In a scathing column for The Daily Beast, Stuart Stevens, former Chief Strategist for Mitt Romney's failed presidential bid, laid into NBC executives and Al Sharpton Monday.
Leveraging The New York Times and RetroReport's recently released documentary on 1987's Tawana Brawley case, and citing what he describes as Sharpton's "outrageous history of hate," Stevens criticizes NBC executives for hiring Sharpton and promoting his nightly news program "PoliticsNation".
The Tawana Brawley case grabbed national headlines throughout 1987 when the then 15-year-old claimed she had been beaten and raped by six white men. Brawley's team of advisors, which included Sharpton and lawyers C. Vernon Mason and Alton H. Maddox, continued to keep the case in the national spotlight until, after months of investigation, the incident proved to be a hoax.
In the documentary, Sharpton admits he learned a great many lessons from the case stating, "I think that we, and certainly I, learned how to be more cautious going forward."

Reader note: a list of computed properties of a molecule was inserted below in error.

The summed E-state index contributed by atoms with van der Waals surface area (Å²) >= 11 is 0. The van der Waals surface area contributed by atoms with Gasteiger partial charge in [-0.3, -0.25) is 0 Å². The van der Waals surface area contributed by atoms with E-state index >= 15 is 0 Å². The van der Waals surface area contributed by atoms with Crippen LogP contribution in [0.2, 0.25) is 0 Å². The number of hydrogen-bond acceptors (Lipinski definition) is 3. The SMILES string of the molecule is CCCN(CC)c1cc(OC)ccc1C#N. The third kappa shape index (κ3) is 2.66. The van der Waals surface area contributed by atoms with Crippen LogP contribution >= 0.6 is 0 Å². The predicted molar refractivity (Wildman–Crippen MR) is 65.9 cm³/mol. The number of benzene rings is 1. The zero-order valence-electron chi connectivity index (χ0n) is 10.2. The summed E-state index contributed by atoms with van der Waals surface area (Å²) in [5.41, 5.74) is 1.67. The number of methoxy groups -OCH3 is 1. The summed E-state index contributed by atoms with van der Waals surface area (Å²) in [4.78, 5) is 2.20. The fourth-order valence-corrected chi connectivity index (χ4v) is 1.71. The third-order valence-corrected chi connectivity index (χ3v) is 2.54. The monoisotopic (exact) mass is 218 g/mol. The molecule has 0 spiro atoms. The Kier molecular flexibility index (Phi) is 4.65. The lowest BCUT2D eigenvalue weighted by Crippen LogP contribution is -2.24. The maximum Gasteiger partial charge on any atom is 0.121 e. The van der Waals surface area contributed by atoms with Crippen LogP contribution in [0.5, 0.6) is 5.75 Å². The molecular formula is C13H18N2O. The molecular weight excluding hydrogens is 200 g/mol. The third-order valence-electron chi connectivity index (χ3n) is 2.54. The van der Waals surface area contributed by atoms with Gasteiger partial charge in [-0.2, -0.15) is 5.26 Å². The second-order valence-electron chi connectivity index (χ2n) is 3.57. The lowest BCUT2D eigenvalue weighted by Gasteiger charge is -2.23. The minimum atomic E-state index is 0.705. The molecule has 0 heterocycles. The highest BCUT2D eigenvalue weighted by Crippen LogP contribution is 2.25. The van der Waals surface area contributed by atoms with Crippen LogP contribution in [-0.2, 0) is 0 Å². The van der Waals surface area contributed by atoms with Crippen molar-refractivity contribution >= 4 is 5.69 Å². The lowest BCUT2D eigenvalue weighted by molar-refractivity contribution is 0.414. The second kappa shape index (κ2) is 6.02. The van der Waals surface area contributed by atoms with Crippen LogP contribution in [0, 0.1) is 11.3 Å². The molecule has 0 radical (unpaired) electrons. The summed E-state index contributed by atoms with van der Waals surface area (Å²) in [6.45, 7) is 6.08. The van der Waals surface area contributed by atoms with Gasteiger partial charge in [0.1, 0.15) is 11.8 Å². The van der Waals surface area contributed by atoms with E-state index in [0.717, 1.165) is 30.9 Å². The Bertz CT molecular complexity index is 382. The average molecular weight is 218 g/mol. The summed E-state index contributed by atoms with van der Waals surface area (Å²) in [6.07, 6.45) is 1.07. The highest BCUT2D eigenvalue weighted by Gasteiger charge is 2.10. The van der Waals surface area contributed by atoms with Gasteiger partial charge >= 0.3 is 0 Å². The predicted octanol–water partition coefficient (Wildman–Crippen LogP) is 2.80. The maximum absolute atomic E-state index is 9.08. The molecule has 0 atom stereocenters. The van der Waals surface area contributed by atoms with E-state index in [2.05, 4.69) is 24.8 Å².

But this contrition apparently isn't enough to quell Stevens' criticism. Furthering his point that Sharpton is unfit to present the news, he goes on to say:
And today one of the great American news organizations, NBC News, is spending millions of dollars to rehabilitate and promote Al Sharpton. Americans have been pretty good at sniffing out and discarding haters, but here is Al Sharpton on NBC and MSNBC being promoted as a credible source of information. Sharpton has gone from manipulating the news with vile accusations to delivering the news for NBC.
Stevens criticism of Sharpton as a poor source of news and information may come as a surprise to many. Stevens himself was widely lambasted for his reductive redefinition of the middle class in an op-ed for the Washington Post last year, after his candidate, Romney, was trounced in the 2012 presidential election. He also received criticism for standing by the Romney camp's misleading campaign spot that claimed Barack Obama “sold Chrysler to Italians who are going to build Jeeps in China,” -- an ad that won the dubios title "Lie Of The Year" by Politifact.